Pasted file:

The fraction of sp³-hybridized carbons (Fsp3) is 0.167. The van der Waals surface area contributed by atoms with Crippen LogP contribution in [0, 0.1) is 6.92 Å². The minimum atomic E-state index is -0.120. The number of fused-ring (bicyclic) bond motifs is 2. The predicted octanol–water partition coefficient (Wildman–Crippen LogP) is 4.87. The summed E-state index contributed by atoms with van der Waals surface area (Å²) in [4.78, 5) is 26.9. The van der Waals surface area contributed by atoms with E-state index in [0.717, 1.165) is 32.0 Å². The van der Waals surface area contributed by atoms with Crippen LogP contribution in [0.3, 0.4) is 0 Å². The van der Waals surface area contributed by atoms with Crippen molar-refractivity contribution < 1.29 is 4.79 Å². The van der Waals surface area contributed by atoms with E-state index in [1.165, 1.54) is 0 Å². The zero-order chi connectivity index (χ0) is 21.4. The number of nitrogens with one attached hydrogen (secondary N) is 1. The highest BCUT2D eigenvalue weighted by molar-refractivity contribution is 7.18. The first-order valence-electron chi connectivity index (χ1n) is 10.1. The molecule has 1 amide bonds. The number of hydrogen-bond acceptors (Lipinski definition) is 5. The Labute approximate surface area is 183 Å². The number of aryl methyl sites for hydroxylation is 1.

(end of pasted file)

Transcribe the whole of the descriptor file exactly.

The fraction of sp³-hybridized carbons (Fsp3) is 0.167. The van der Waals surface area contributed by atoms with Crippen LogP contribution in [0, 0.1) is 6.92 Å². The minimum atomic E-state index is -0.120. The number of fused-ring (bicyclic) bond motifs is 2. The predicted octanol–water partition coefficient (Wildman–Crippen LogP) is 4.87. The summed E-state index contributed by atoms with van der Waals surface area (Å²) in [4.78, 5) is 26.9. The van der Waals surface area contributed by atoms with E-state index in [0.717, 1.165) is 32.0 Å². The van der Waals surface area contributed by atoms with Crippen LogP contribution in [0.3, 0.4) is 0 Å². The van der Waals surface area contributed by atoms with Crippen molar-refractivity contribution < 1.29 is 4.79 Å². The van der Waals surface area contributed by atoms with E-state index in [1.165, 1.54) is 0 Å². The zero-order chi connectivity index (χ0) is 21.4. The number of nitrogens with one attached hydrogen (secondary N) is 1. The highest BCUT2D eigenvalue weighted by molar-refractivity contribution is 7.18. The first-order valence-electron chi connectivity index (χ1n) is 10.1. The molecule has 1 amide bonds. The number of hydrogen-bond acceptors (Lipinski definition) is 5. The Labute approximate surface area is 183 Å². The number of aryl methyl sites for hydroxylation is 1.